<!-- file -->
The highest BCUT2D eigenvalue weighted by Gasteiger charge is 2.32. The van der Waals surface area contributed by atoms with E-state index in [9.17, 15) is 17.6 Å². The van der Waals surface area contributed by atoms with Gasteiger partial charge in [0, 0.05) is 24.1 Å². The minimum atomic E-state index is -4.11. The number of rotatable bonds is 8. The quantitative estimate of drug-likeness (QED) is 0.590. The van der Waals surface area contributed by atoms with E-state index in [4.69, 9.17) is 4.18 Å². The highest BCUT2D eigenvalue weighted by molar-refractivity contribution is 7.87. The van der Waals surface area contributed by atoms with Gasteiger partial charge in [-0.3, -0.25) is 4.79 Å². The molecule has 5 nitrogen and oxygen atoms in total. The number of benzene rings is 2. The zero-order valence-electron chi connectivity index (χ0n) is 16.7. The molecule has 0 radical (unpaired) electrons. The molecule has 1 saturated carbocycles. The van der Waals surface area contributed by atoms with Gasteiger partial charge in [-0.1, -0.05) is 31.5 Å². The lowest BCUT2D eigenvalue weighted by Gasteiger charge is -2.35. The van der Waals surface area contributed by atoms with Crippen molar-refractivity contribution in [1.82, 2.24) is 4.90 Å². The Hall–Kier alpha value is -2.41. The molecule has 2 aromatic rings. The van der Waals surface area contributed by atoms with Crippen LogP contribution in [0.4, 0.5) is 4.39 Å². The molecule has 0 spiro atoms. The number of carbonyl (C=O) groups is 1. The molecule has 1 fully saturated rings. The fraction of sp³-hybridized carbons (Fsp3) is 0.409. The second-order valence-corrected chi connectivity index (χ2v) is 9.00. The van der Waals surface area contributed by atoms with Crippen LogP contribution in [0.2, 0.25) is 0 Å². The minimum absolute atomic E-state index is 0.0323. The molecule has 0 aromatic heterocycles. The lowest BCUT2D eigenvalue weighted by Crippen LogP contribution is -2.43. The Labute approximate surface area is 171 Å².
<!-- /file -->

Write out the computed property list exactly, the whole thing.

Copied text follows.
The highest BCUT2D eigenvalue weighted by Gasteiger charge is 2.32. The van der Waals surface area contributed by atoms with E-state index in [9.17, 15) is 17.6 Å². The van der Waals surface area contributed by atoms with Gasteiger partial charge in [0, 0.05) is 24.1 Å². The minimum atomic E-state index is -4.11. The number of rotatable bonds is 8. The quantitative estimate of drug-likeness (QED) is 0.590. The van der Waals surface area contributed by atoms with E-state index in [4.69, 9.17) is 4.18 Å². The highest BCUT2D eigenvalue weighted by molar-refractivity contribution is 7.87. The van der Waals surface area contributed by atoms with Gasteiger partial charge in [-0.3, -0.25) is 4.79 Å². The molecule has 5 nitrogen and oxygen atoms in total. The number of benzene rings is 2. The zero-order valence-electron chi connectivity index (χ0n) is 16.7. The molecule has 0 radical (unpaired) electrons. The molecule has 1 saturated carbocycles. The van der Waals surface area contributed by atoms with Gasteiger partial charge in [-0.1, -0.05) is 31.5 Å². The lowest BCUT2D eigenvalue weighted by Gasteiger charge is -2.35. The van der Waals surface area contributed by atoms with Crippen molar-refractivity contribution in [1.82, 2.24) is 4.90 Å². The Hall–Kier alpha value is -2.41. The molecule has 2 aromatic rings. The van der Waals surface area contributed by atoms with Crippen LogP contribution in [0.4, 0.5) is 4.39 Å². The molecule has 0 spiro atoms. The number of carbonyl (C=O) groups is 1. The molecule has 1 fully saturated rings. The fraction of sp³-hybridized carbons (Fsp3) is 0.409. The second-order valence-corrected chi connectivity index (χ2v) is 9.00. The van der Waals surface area contributed by atoms with Crippen LogP contribution in [0.2, 0.25) is 0 Å². The minimum absolute atomic E-state index is 0.0323. The molecule has 0 aromatic heterocycles. The lowest BCUT2D eigenvalue weighted by Crippen LogP contribution is -2.43. The Labute approximate surface area is 171 Å².